The Denver Housing Authority is redefining the image of affordable housing and how to create it.

Transit Developments DHA is planning for more sustainable projects that have easy access to mass transit.
Photo: Denver Housing Authority
Transit Developments DHA is planning for more sustainable projects that have easy access to mass transit.

In order to thrive, people need “vibrant, healthy and sustainable communities,” says DHA Executive Director Ismael Guerrero. For DHA, that means assuming the role of “community builder as much as a housing developer,” he adds.

Joseph Poli, a principal at Denver-based Humphries Poli Architects, which has worked with DHA on several projects, says, “They're not just fulfilling the mission someone else has given them. They're trying to redefine the mission.”

That includes identifying residents as clients and actively engaging them in every project. Residents play a pivotal role in what Guerrero calls an “iterative process” that gathers input through community meetings and helps shape the design. They also provide a construction work force. They are taught life skills, supported with issues like child care and trained in areas like solar panel installation. Solar panels are becoming more common on DHA projects as the authority demands increasing levels of sustainability on its projects.

“Sustainability isn't just lip service, but a truly fundamental professional and philosophical priority for them,” says Scott Conrad, vice president, Milender White Construction Co., Arvada, Colo., the general contractor for DHA's South Lincoln Tower, a $16.5-million public-housing project for low-income seniors. The 100-unit complex represents the first phase of a $250-million, eight-year redevelopment of 17.5 acres in an underdeveloped neighborhood in central Denver.

With completion set for December, the eight-story building is on target to achieve LEED Platinum status. Sustainability features include rooftop photovoltaics, gray-water filtration and reuse, a deep-well geothermal system, geopiers and permeable landscaping features.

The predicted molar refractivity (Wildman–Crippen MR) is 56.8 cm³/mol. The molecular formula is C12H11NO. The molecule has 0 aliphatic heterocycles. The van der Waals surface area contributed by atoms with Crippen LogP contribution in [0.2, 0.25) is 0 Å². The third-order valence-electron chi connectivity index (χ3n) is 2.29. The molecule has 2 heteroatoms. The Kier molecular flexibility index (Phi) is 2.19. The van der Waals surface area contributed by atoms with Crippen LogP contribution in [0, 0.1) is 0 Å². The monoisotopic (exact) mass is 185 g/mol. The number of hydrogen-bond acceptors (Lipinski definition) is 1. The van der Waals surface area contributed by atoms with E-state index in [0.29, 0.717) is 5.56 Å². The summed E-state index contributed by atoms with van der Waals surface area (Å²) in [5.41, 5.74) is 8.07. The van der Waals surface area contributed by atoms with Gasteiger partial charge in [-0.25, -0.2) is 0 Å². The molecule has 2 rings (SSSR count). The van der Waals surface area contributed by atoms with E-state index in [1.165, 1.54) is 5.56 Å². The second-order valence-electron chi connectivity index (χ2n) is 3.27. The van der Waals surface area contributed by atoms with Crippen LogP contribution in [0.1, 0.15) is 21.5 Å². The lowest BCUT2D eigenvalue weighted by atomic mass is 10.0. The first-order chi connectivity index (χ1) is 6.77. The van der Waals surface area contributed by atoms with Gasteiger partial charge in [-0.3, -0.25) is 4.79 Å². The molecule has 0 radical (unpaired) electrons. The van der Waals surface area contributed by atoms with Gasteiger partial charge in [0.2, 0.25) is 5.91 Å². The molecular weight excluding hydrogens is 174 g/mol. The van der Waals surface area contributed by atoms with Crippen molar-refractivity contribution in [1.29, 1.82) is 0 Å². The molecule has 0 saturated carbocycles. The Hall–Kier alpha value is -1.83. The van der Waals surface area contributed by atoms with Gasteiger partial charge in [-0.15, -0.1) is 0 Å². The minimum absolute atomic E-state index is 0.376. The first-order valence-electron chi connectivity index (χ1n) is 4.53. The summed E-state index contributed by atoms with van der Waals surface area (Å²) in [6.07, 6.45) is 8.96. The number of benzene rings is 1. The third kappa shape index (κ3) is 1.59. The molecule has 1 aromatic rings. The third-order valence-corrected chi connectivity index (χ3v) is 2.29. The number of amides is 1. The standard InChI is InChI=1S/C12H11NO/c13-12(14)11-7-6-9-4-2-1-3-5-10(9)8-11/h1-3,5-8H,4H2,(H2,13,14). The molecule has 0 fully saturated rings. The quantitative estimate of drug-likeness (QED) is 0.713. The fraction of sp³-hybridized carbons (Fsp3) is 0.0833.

Architect Brad Buchanan of Buchanan Yonushewski Group, the Denver firm that designed South Lincoln Tower, calls it “the most sophisticated project I've ever worked on, and I've been doing this for 30 years.” And he says the building is “completely made in the USA. There is not an object in it from elsewhere.”

Kimberly Graham
“Our ultimate goal is to create communities of choice—healthy, dynamic, mixed-use developments.”
—Ismael Guerrero, executive director, DHA

DHA planned South Lincoln to save residents and itself money in long-term operating costs. “We're making strategic choices based on paybacks,” Guerrero says. Phil Shull, president of Boulder, Colo.-based Deneuve Construction Services, adds, “The residents are obviously not wealthy, so if DHA can do anything to offset the cost of living through sustainable and renewable measures, it will.”

South Lincoln is only a block from a busy light rail stop at 10th and Osage, and again, the goal is to redefine a concept. “We're not creating ‘senior public housing,' but housing for seniors commensurate with market-rate solutions,” says Milender White's Conrad. “When you drive by, you will see 5,000 ft of public art in the exterior skin, a transparent glass link between the two buildings, an outdoor patio space—all beautiful, positive architectural and lifestyle components.”